Census Data Offers Closer Look At All Neighborhoods
Are you curious about how your neighborhood is changing?
The U.S. Census Bureau is announcing a data-release program that reveals important demographic changes and trends that affect everyone.
For example, did you know that the Santa Clarita Valley has the highest population of veterans per capita, in all of California, which has the most veterans of any state in the nation?
This type of data is used by everyone from public planners who set bus routes to small-business owners who want to know how their target audience might be changing, said Scott Boggess, senior demographer for the U.S. Census Bureau.
“We encourage everyone to get in there and look at where they live, compare that to their neighbors and other areas in their neighborhood,” Boggess said.
The numbers are a result of processing data from the end of the 2010 Census release until Dec. 31, 2011, he said. The Census Bureau took those numbers and then continued to update them until the end of this past year, he said.
The data is constantly being collected, and the bureau is ramping up its efforts at data collection online.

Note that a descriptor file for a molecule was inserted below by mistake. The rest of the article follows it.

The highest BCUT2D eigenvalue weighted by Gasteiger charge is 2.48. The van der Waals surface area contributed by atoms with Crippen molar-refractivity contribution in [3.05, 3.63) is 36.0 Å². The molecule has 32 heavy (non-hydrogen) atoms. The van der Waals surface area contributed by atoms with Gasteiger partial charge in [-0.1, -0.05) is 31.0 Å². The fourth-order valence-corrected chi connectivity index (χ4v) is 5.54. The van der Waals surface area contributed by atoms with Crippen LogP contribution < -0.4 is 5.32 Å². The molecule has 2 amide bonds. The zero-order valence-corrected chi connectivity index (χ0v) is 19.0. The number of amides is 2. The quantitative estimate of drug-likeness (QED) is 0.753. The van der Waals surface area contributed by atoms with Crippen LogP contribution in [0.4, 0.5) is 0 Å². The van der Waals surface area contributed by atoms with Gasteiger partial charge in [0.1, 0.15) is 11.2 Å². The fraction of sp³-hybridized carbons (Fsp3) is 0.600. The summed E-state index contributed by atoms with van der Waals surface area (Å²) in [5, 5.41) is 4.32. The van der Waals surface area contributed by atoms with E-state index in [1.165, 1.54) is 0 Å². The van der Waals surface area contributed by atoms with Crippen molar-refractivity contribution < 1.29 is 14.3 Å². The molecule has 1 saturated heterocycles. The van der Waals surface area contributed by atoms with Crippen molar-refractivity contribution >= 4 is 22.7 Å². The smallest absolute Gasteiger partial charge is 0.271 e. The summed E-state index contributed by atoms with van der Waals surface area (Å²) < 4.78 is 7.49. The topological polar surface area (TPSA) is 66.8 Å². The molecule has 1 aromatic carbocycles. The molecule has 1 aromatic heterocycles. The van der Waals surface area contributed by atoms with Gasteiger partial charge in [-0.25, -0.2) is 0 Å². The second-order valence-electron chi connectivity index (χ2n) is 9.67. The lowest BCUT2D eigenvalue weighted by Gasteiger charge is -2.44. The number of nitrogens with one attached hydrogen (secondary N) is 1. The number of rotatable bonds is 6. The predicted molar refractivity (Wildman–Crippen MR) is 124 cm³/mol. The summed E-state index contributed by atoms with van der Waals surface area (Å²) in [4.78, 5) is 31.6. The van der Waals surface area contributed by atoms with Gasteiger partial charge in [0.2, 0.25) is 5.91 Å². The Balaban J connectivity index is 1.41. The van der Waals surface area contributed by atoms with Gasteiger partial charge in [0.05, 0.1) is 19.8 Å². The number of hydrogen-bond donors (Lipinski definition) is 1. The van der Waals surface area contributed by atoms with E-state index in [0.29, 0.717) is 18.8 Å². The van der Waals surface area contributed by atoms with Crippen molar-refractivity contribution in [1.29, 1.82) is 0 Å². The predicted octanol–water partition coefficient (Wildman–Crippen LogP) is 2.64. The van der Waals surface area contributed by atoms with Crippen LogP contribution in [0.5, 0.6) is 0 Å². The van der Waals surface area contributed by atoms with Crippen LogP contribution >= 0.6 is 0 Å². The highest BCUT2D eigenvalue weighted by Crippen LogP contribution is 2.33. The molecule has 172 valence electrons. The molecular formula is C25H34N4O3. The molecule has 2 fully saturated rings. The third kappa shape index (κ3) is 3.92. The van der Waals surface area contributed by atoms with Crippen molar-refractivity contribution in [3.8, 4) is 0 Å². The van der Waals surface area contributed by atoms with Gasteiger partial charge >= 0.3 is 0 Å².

Boggess cautions there may be a bit of a data lag in some areas -- Santa Clarita, for example, has a population of approximately 203,000 because in the last year, city officials have brought in thousands of residents within their jurisdiction. However, the bureau lists the figure at slightly more than 177,000.
Yet most of the projections, especially the figures as far as relative data, remain fairly unchanged, Boggess said.
“One of the big stories that came out of the last election was the large growth in the Hispanic population,” Boggess said. “THe ACS data will tell you who those people are. Are these people Cuban? Are they Mexican? Were they foreign-born? Are they on the move? Where are they going to? … (The data) will paint that picture of a community,” he said.
There’s no analyses, per se, on the site, Boggess said, but the numbers are out there and people may draw their own conclusions once they have accurate data.
“Our main focus here at the bureau is getting the data out the door, rather than the analysis,” Boggess said. “We want to make sure everyone has access and then we get it out so everyone can look at it.”
For a link to look at different areas by city or zip code, click here.
The site also has a “quick facts” section that can be accessed by clicking here.
Click here for a more general search through the data.
For a search by topic, click here.